A few years ago my PLC made it our goal to help students understand chemistry at the particle level. To that end, we designed at least one assessment item per unit that asked students to draw pictures of particles or interpret pictures of particles. At first glance, this looks easy, but we were surprised at how much we learned about what our students didn't understand about the language of chemistry. Years later, I remain intrigued at how telling these questions can be.
This week we have been working on limiting reactant problems. My students took a test over reactions and stoichiometry (the math of chemical reactions that can predict how much of a reactant is needed to make a certain amount of product) just before our semester ended in December. I ran out of days to squeeze in limiting reactant problems, so that was first on the docket when we returned in January. I'll write more on how this went in a subsequent post.
In the meantime, please consider one of the questions from the quiz my students took this week, a question developed by my PLC years ago. I was absent when they took it and my substitute told me that my students told me that they had no idea what they were doing, so I was anxious to see if their quizzes said that too! The front side of the quiz is a limiting reactant math problem with results pretty much what I would expect: Several students aced the math, most had the right idea but got stuck in a few places, a couple were entirely lost. The food for thought, though, was on the reverse side in the particle question.
I like this question because it asks them to draw on a lot of chemistry knowledge. They have to understand the difference between what a subscript tells them and what a coefficient tells them. They have to interpret a chemical equation like a recipe. They have to have a conceptual understanding of limiting reactants. They have to demonstrate the law of conservation of mass. On the reactions and stoichiometry test in December, students did well. I know they can balance an equation, explain conservation of mass, and solve stoichiometry problems. But, I think you'll agree that these papers show a disconnect between the mathematical interpretation of chemistry and the conceptual interpretation of chemistry.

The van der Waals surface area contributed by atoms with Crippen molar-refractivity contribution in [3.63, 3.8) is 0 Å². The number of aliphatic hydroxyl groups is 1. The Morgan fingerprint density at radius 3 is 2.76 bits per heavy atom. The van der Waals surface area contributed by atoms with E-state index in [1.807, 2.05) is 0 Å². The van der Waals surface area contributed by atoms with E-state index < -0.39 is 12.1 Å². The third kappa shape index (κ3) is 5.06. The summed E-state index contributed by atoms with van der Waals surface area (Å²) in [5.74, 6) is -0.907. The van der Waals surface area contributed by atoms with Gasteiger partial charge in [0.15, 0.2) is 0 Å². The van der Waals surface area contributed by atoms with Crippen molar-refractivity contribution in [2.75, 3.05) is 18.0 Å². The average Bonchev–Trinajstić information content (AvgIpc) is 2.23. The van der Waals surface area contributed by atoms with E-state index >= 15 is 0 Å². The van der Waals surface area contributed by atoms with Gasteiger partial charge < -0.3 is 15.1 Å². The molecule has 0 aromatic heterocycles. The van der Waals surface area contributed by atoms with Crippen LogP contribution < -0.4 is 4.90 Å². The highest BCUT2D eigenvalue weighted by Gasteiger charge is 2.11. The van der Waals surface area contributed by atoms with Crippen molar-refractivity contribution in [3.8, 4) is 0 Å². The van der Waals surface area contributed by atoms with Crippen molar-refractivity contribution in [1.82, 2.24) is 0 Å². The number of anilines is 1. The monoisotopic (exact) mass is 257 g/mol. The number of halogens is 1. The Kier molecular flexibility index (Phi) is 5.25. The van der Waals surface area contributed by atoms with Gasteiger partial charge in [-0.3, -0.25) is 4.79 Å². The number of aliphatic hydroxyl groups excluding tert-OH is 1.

Several students are confusing subscripts and coefficients. Most of these students agree on which substance is limiting and which is in excess, even though they have all drawn different pictures and have different numbers of molecules. Two of these papers violate the conservation of mass law. One student is confused about which substance is hydrogen and which is nitrogen. I also have noted that some students crossed out particles as they "used them up," some created a key for themselves, others wrote themselves notes for later. I am not going to say which one is the correct answer. If you are a chemistry teacher, or have a science background, you know which one is correct. Each one shines a little light on a different misconception. And an opportunity to clear one up.
There are some ways I would improve the question. And some things that I might do differently before I use it again. I was fairly generous as I graded it. I don't like to take away points for the same mistake twice, so if the picture was wrong, but the numbers matched the picture, I only took off for the picture. Many of the students whose work is displayed here scored very well on the quiz, despite the misconceptions uncovered on this question. That brings up the question for me: does the grade really reflect what they know and are able to do? Does the weight of this question vs the mathematical portion reflect what I think is important to emphasize?
If you are a chemistry teacher, I would love it if you would use this item or a similar item and share your results or your thoughts.